This is my first attempt at using Research Blogging, hope I don't mess this up.
At any rate I've been reading a number of articles, for a paper I'm putting together, and I came across this review which I think is pretty good. It goes over the nitrogen cycle, of which I'm primarily concerned with nitrification and denitrification. Nitrification is the biological degradation of ammonia to nitrite and nitrates. Denitification takes nitrite and nitrate and reduces it to (hopefully) dinitrogen gas. I've illustrated (and simplified) the process in the following diagram. I'll also explain the "hopefully" comment towards the end of this entry.
Nitrification, since it is an oxidation reaction, requires oxygen (as one would surmise). Denitrification typically occurs under anaerobic conditions. As a result, the major players for both reactions are typically different, though there is some overlap. There are other processes involved in the nitrogen cycle, such as ANAMMOX (Anaerobic Ammonium Oxidation), Nitrifier Denitrification, and Aerobic Bacterial Denitrification, which have all gained increasing examination amongst scientists but have a long way to go before being as well understood as the classical systems mentioned above.
The field has also revealed that these processes are no longer the domain of bacteria, as once thought, but that the fungi and archaea also play a role in these processes. In fact, fungi in denitrification, and archeae in nitrification and denitrification, may be major players if not THE major players in particular environs.
What has genomics told us? Genome sequencing has definitely sped up the process of understanding, and more importantly, identifying the organisms responsible for these processes. These studies have also shed light on the evolutionary paths these organisms have undergone as well. One such example is that of Nitrosomonas europaea (Ne). This intricate organism lacks all but one single, rudimentary synthesis pathway for siderophore production (citrate). Siderophores bind to iron, which are then picked back up by the organism via a receptor. With few exceptions, iron is a nutrient essential for life, which is why at first glance it makes little sense for Ne to not produce siderophores. However, Ne does encode receptors for many different siderophore types. What does this mean? It means it scavenges off of the siderophores of other organisms. This allows Ne to devote most of its energy into other pathways without having to worry about synthesizing means to acquire iron.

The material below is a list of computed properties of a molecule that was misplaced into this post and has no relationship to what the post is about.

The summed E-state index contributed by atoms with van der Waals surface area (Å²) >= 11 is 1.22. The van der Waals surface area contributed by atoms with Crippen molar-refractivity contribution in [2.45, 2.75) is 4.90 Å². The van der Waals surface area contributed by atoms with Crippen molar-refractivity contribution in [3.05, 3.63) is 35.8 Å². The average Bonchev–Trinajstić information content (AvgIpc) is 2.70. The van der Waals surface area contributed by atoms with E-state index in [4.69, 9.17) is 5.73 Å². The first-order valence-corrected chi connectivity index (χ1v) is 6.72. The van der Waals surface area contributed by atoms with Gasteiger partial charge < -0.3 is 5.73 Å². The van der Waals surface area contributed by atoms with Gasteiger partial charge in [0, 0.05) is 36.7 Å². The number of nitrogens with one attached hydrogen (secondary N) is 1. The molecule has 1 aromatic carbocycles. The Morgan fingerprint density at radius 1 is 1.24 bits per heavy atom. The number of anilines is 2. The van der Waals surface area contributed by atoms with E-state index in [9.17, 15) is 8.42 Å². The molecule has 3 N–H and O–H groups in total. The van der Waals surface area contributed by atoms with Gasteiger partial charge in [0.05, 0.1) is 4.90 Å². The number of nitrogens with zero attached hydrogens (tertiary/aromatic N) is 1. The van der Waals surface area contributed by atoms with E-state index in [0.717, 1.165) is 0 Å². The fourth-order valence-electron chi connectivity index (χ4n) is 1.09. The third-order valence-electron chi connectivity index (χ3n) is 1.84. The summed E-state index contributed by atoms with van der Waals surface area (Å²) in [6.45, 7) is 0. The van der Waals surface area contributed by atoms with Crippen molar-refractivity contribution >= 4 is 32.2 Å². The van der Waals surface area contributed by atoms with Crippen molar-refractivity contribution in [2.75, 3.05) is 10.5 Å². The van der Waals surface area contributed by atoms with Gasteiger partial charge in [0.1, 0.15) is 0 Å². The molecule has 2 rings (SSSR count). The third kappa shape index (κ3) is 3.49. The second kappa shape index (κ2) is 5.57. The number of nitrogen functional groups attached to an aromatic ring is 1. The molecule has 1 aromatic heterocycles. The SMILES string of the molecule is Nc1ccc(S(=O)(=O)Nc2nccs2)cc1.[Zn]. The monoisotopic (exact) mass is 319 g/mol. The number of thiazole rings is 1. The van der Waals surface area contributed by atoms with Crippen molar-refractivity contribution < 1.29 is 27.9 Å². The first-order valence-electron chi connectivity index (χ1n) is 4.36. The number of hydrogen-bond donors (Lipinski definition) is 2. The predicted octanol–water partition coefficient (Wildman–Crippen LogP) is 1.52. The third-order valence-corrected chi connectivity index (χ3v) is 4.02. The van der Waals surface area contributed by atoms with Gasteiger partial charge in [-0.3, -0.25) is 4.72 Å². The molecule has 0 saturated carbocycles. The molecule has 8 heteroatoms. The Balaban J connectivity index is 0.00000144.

So back to the "hopefully" comment I made earlier. Why are nitrification and denitrification so important? Well, there are several reasons, one of the major ones being that nitrous oxide is a major green house gas (GHG). Nitrous oxide actually has 296 times more of an impact on global warming than carbon dioxide, which sort of makes it a "Big Deal". Nitrous oxide is produced when denitification occurs "incompletely". This incomplete denitrification occurs naturally in the environment. Some organisms don't have the genes which encode for the final step of denitrification, the conversion of nitrous oxide to dinitrogen gas. Sometimes the reason is regulatory, in that the environment is such that nitrous oxide is the final end product. Understanding how and why this occurs is the focus of current research by many individuals.
Hope this sheds some light on these two steps of the nitrogen cycle. I hope to post more on the matter in the future.
Hayatsu, M., Tago, K., Saito, M. (2008). Various players in the nitrogen cycle: Diversity and functions of the microorganisms involved in nitrification and denitrification. Soil Science and Plant Nutrition, 54, 33-45. Article here.
Chain, P. (2003). Complete Genome Sequence of the Ammonia-Oxidizing Bacterium and Obligate Chemolithoautotroph Nitrosomonas europaea. Journal of Bacteriology, 185(9), 2759-2773. DOI: 10.1128/JB.185.9.2759-2773.2003
Resources to Learn More About Nitrogen Cycle
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